If you’ve been reading the blog these past two days — and if you were at Town Meeting yourself — you already know that voters rejected nearly all attempts to further trim town budgets. What that means is your taxes are going to be higher next year, but how much higher?
Town Meeting approved a $44.4M budget for fiscal year 2012, with $41.7M of that to be raised through taxes. Finance Director Brain Ballantine says that translates to a tax increase of 2.4 percent, which means the average family will pay $191 more in taxes next year. Of course, the amount you will actually pay depends on the value of your home.
The 2.4 percent increase is pretty close to the 2.3 percent increase proposed by selectmen, but how we got there is quite different from how they recommended we do it. Selectmen arrived at their number by cutting an additional $570K from the schools and offsetting some costs with $400K from the town’s overlay reserve fund.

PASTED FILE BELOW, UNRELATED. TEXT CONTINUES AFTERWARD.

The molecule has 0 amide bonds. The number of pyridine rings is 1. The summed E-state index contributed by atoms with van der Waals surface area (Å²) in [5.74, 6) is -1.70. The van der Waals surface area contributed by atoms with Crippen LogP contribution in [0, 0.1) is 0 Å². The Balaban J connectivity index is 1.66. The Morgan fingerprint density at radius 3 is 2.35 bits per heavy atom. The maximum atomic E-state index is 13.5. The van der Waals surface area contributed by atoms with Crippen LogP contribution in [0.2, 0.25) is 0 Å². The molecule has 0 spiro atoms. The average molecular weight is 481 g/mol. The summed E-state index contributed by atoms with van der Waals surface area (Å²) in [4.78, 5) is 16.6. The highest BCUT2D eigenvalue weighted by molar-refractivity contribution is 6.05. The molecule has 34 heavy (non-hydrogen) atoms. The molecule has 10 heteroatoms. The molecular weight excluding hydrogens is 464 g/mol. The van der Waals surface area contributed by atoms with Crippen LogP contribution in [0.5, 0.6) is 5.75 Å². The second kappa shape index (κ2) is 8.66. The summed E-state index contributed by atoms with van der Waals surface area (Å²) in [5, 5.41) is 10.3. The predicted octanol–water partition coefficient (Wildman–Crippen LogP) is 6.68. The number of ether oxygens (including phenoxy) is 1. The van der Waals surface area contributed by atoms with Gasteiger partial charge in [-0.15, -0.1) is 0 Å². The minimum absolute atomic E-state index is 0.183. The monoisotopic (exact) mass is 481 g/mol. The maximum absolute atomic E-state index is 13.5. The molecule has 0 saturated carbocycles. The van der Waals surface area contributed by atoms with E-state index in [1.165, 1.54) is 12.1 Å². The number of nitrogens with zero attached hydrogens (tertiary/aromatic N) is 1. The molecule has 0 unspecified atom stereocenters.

Voters soundly rejected proposals by both the selectmen and the Advisory Committee to trim the school budget. Instead they opted to fully-fund the schools, and use more than twice the amount recommended by selectmen from the overlay fund to help maintain town roads and pay for educational incentives for police officers, among other things.
Notably, Town Meeting voted to use $445K of the overlay money toward the town’s debt payment for the year.
Selectman John Rooney argued against spending the money on a recurring expense like debt retirement. “I compare our town’s past management practices to a heroin addict,” he said. “The town has been addicted to one-time revenue sources to fund operational budgets, and because of that, we’re not in a position to weather the state financial crisis.”
In total, voters decided to use $861K from the overlay reserve fund. That leaves just over $313K left untouched in the fund. The town will get the option of spending that money next year.